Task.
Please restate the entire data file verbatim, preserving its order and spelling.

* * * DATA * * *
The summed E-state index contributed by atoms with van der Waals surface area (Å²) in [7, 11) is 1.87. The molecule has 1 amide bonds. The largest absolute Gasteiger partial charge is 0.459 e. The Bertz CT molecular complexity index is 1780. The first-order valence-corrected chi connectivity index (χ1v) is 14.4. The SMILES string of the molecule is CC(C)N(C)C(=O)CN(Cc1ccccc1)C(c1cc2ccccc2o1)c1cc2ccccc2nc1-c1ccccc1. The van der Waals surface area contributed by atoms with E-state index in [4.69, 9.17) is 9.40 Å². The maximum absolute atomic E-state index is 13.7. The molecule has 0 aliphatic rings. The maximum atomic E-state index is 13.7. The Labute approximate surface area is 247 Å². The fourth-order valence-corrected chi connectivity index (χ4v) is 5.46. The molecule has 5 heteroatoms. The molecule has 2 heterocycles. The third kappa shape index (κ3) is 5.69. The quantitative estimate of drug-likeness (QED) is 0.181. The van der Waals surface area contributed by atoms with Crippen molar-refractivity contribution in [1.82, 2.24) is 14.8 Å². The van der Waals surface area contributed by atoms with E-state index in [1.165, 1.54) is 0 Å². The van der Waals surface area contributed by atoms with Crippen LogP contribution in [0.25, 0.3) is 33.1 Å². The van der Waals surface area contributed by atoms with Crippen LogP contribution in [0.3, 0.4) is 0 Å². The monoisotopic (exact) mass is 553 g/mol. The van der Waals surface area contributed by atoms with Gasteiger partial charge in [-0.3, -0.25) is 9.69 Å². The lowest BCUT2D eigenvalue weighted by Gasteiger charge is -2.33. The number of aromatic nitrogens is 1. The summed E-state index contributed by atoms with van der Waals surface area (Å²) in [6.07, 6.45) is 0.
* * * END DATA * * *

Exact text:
The summed E-state index contributed by atoms with van der Waals surface area (Å²) in [7, 11) is 1.87. The molecule has 1 amide bonds. The largest absolute Gasteiger partial charge is 0.459 e. The Bertz CT molecular complexity index is 1780. The first-order valence-corrected chi connectivity index (χ1v) is 14.4. The SMILES string of the molecule is CC(C)N(C)C(=O)CN(Cc1ccccc1)C(c1cc2ccccc2o1)c1cc2ccccc2nc1-c1ccccc1. The van der Waals surface area contributed by atoms with E-state index in [4.69, 9.17) is 9.40 Å². The maximum absolute atomic E-state index is 13.7. The molecule has 0 aliphatic rings. The maximum atomic E-state index is 13.7. The Labute approximate surface area is 247 Å². The fourth-order valence-corrected chi connectivity index (χ4v) is 5.46. The molecule has 5 heteroatoms. The molecule has 2 heterocycles. The third kappa shape index (κ3) is 5.69. The quantitative estimate of drug-likeness (QED) is 0.181. The van der Waals surface area contributed by atoms with Crippen molar-refractivity contribution in [1.82, 2.24) is 14.8 Å². The van der Waals surface area contributed by atoms with E-state index in [1.165, 1.54) is 0 Å². The van der Waals surface area contributed by atoms with Crippen LogP contribution in [0.25, 0.3) is 33.1 Å². The van der Waals surface area contributed by atoms with Crippen LogP contribution in [0.3, 0.4) is 0 Å². The monoisotopic (exact) mass is 553 g/mol. The van der Waals surface area contributed by atoms with Gasteiger partial charge in [-0.3, -0.25) is 9.69 Å². The lowest BCUT2D eigenvalue weighted by Gasteiger charge is -2.33. The number of aromatic nitrogens is 1. The summed E-state index contributed by atoms with van der Waals surface area (Å²) in [6.07, 6.45) is 0.